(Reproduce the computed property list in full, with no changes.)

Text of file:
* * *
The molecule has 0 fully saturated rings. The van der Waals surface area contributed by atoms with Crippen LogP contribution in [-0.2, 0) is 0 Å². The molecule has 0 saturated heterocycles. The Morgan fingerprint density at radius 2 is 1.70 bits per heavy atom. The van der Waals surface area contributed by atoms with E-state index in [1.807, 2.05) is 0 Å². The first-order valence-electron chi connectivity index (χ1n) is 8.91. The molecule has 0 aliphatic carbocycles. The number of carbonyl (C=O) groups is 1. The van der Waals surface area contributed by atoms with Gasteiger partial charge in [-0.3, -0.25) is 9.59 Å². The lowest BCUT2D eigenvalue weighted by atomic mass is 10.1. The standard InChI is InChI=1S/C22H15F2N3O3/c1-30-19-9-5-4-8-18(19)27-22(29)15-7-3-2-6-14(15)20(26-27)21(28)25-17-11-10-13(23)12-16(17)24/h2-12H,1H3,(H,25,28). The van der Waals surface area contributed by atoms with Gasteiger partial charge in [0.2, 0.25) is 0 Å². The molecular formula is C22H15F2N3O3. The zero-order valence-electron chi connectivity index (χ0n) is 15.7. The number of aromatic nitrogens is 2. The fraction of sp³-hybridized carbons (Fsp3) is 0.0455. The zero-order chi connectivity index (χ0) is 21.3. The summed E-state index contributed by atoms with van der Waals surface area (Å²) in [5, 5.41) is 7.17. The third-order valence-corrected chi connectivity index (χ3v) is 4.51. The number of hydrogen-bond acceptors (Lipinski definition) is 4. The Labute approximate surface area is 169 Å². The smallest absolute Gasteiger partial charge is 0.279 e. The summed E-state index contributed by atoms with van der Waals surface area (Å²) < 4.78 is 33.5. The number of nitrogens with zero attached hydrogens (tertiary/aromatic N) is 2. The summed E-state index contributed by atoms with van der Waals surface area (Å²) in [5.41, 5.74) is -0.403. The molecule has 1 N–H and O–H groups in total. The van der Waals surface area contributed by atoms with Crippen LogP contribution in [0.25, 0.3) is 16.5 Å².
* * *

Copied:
The molecule has 0 fully saturated rings. The van der Waals surface area contributed by atoms with Crippen LogP contribution in [-0.2, 0) is 0 Å². The molecule has 0 saturated heterocycles. The Morgan fingerprint density at radius 2 is 1.70 bits per heavy atom. The van der Waals surface area contributed by atoms with E-state index in [1.807, 2.05) is 0 Å². The first-order valence-electron chi connectivity index (χ1n) is 8.91. The molecule has 0 aliphatic carbocycles. The number of carbonyl (C=O) groups is 1. The van der Waals surface area contributed by atoms with Gasteiger partial charge in [-0.3, -0.25) is 9.59 Å². The lowest BCUT2D eigenvalue weighted by atomic mass is 10.1. The standard InChI is InChI=1S/C22H15F2N3O3/c1-30-19-9-5-4-8-18(19)27-22(29)15-7-3-2-6-14(15)20(26-27)21(28)25-17-11-10-13(23)12-16(17)24/h2-12H,1H3,(H,25,28). The van der Waals surface area contributed by atoms with Gasteiger partial charge in [0.2, 0.25) is 0 Å². The molecular formula is C22H15F2N3O3. The zero-order valence-electron chi connectivity index (χ0n) is 15.7. The number of aromatic nitrogens is 2. The fraction of sp³-hybridized carbons (Fsp3) is 0.0455. The zero-order chi connectivity index (χ0) is 21.3. The summed E-state index contributed by atoms with van der Waals surface area (Å²) in [5, 5.41) is 7.17. The third-order valence-corrected chi connectivity index (χ3v) is 4.51. The number of hydrogen-bond acceptors (Lipinski definition) is 4. The Labute approximate surface area is 169 Å². The smallest absolute Gasteiger partial charge is 0.279 e. The summed E-state index contributed by atoms with van der Waals surface area (Å²) < 4.78 is 33.5. The number of nitrogens with zero attached hydrogens (tertiary/aromatic N) is 2. The summed E-state index contributed by atoms with van der Waals surface area (Å²) in [5.41, 5.74) is -0.403. The molecule has 1 N–H and O–H groups in total. The van der Waals surface area contributed by atoms with Crippen LogP contribution in [0.25, 0.3) is 16.5 Å².